Kids, Don’t Touch the Toys at the Doctor’s OfficeLast Updated: October 23, 2017. Pediatricians' group updates infection-prevention guidelines for medical offices.
MONDAY, Oct. 23, 2017 (HealthDay News) -- Avoid the stuffed animals at your pediatrician's office. Or better yet, take your own playthings when your child has a doctor's appointment.
That's one of the tips in updated guidelines from the American Academy of Pediatrics (AAP) to prevent the spread of germs in doctors' offices.
The guidelines say waiting rooms should not have plush toys, which can harbor germs and are difficult to clean. Instead, parents should bring toys from home for their children.
Infection control in doctors' offices or other outpatient locations should be as strict as in hospitals, according to the academy.
Cough and sneeze etiquette and hand hygiene are key measures for curbing infections. Pediatricians should post visual reminders for people to cover their nose and mouth with their elbows rather than their hands when coughing and sneezing, and to properly dispose of tissues, the AAP advises.
Also, waiting rooms should contain alcohol-based sanitizers and masks.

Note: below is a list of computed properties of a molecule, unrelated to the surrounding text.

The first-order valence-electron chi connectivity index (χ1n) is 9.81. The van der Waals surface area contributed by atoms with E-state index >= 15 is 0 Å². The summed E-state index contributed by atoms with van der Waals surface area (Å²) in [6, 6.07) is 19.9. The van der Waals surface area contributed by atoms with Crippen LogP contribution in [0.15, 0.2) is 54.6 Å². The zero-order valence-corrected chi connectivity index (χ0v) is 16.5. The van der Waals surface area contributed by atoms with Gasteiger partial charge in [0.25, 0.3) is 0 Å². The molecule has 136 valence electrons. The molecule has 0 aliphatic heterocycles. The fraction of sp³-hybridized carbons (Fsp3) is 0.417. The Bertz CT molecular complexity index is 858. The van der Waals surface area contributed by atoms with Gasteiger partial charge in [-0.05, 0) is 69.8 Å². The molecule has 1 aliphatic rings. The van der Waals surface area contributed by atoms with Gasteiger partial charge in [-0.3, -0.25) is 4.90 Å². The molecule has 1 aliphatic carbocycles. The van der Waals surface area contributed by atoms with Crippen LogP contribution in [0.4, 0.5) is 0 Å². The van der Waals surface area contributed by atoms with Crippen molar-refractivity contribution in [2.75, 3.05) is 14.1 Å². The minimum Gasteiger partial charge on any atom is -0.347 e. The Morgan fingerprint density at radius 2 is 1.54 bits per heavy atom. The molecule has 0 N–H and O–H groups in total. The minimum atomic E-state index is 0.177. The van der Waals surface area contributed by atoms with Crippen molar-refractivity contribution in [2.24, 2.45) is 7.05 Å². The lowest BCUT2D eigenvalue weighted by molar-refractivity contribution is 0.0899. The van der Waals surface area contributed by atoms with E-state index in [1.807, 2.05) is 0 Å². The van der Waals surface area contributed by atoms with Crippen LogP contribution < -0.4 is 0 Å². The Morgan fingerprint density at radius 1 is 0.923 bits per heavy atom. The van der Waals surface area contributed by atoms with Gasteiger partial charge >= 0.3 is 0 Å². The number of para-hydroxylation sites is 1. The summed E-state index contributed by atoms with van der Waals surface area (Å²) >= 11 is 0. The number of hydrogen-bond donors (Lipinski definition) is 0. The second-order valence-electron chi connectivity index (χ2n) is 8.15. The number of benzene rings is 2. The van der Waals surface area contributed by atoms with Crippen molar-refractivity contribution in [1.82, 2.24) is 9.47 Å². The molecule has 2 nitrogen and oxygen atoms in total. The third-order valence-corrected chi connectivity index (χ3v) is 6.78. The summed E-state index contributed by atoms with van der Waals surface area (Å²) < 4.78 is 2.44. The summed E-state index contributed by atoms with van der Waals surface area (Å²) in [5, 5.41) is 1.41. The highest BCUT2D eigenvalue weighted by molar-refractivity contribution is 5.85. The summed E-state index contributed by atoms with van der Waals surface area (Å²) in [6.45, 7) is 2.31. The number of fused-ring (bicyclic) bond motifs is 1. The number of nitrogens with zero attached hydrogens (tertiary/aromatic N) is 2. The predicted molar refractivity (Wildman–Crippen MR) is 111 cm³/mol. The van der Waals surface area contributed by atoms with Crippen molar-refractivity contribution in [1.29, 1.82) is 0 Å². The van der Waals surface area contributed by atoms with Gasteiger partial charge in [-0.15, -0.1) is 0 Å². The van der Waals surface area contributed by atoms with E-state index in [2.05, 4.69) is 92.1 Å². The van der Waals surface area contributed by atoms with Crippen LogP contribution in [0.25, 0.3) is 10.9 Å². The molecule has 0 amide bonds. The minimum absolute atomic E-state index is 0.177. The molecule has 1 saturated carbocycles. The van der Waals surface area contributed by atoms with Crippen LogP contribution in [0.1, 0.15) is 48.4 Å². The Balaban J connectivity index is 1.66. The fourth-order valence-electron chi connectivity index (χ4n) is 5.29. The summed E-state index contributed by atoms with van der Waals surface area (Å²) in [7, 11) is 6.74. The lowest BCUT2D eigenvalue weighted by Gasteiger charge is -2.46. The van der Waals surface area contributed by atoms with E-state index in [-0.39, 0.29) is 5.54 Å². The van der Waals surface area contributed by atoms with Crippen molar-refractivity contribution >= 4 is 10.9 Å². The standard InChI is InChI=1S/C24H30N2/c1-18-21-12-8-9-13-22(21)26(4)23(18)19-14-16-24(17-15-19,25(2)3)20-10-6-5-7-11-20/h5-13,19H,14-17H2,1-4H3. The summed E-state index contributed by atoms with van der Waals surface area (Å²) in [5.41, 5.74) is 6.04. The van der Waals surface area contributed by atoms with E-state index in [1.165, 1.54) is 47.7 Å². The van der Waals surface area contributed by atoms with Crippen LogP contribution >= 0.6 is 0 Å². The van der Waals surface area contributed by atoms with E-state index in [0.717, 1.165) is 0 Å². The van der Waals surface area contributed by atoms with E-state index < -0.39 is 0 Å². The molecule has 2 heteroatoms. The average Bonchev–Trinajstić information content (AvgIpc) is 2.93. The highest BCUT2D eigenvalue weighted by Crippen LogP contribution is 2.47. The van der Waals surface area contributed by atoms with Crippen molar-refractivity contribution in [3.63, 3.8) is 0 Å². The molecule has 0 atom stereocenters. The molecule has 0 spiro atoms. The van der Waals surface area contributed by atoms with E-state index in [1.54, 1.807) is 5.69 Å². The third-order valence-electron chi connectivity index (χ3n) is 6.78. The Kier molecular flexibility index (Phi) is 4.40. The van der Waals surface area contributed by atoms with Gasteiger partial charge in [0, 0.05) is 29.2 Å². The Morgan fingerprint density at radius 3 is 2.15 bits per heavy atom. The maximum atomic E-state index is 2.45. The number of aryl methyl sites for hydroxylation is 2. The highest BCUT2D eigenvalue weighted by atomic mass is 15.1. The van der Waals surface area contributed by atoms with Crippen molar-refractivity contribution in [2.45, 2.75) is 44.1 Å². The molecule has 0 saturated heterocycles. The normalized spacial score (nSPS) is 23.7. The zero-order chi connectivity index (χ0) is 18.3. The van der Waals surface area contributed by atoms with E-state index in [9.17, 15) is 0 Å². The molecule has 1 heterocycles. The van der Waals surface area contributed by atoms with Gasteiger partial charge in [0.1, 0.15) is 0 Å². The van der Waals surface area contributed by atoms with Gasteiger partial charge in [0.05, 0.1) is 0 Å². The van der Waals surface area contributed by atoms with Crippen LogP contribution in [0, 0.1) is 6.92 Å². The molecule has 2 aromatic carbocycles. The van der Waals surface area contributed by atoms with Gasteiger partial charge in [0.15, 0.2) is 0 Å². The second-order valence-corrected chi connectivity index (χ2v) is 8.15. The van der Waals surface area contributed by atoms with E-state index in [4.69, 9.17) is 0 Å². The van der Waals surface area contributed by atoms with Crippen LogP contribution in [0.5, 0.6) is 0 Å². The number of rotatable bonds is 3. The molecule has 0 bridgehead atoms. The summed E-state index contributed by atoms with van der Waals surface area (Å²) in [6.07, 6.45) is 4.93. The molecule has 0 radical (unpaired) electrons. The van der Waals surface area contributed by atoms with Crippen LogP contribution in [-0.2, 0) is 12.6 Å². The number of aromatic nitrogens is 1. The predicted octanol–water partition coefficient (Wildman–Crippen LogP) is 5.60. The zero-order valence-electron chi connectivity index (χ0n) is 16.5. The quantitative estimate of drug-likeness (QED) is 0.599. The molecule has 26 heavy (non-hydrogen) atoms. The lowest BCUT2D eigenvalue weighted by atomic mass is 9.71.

The group also recommends required annual flu vaccination for doctors' office personnel. And employees should provide documentation of immunity or immunization against other vaccine-preventable infections, including whooping cough, measles, mumps, rubella, chickenpox and hepatitis B.
In addition, special precautions should be taken for cystic fibrosis patients, the academy said. Because their lungs are especially vulnerable to drug-resistant bacterial infections, they should be taken directly into an exam room and not left in the waiting room.
The guidelines were published online Oct. 23 in the journal Pediatrics.
The Association for Professionals in Infection Control and Epidemiology has tips on preventing infections.
SOURCE: American Academy of Pediatrics, news release, Oct. 23, 2017
|Previous: Heart Disease, Stroke Cutting Black Lives Short||Next: 100-Calorie Snack Suggestions|
Reader comments on this article are listed below. Review our comments policy.